Negotiating peer feedback as a reciprocal learning tool for adolescent multilingual learners
Keywords:Peer feedback, Translanguaging, Multilingual writers, English learners, literacy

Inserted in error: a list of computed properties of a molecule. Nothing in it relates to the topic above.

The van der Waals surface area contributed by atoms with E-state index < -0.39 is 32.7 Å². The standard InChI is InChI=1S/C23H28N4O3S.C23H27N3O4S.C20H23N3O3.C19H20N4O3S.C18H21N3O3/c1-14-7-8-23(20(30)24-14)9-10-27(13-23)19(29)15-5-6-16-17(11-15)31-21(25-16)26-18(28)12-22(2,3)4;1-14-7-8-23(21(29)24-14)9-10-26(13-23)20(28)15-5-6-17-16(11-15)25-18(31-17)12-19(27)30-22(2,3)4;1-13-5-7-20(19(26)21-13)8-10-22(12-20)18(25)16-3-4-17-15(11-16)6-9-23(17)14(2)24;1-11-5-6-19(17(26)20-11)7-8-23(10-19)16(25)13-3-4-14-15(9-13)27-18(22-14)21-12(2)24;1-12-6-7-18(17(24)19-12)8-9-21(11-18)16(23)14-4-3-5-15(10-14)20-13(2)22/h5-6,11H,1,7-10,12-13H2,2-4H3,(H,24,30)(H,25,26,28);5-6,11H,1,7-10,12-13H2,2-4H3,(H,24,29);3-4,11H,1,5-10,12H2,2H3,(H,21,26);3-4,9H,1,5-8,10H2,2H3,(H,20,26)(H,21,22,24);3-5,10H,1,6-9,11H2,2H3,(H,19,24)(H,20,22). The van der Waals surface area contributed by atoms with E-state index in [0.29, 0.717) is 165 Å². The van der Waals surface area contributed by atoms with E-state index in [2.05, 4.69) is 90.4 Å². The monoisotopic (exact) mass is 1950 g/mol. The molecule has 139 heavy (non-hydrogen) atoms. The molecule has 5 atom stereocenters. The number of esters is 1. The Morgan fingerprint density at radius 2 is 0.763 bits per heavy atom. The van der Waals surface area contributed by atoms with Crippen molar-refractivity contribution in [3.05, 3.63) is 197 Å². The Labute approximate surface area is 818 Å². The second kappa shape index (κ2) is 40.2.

This qualitative study investigates peer feedback among adolescent English and Spanish learners writing together in an extracurricular bilingual literacy program. Data sources include audio recordings, writing revision history on Google documents and interviews. This study reveals the complexity of peer interaction, feedback processes, and the potential for mutual growth. Oriented by Speech Act Theory (Austin, 1962; Searle, 1969) and informed by the concept of languaging (Mercer, 2004; Swain, 2006), this study conceptualizes peer feedback as acts that students take to mediate the thinking, writing, and communication processes while working together on a language autobiography. Findings show that students strategically used dynamic feedback acts mediating the writing and revising process, such as 'Ask questions', 'Give information', 'Make corrections'. We also found the use of translanguaging in the feedback acts expanded opportunities for learning as linguistically diverse peers were engaged in metalinguistic discussions, text co-construction, and language experiments. This study contributes to a new understanding of peer feedback which leverages the cultural and linguistic resources students bring to school.
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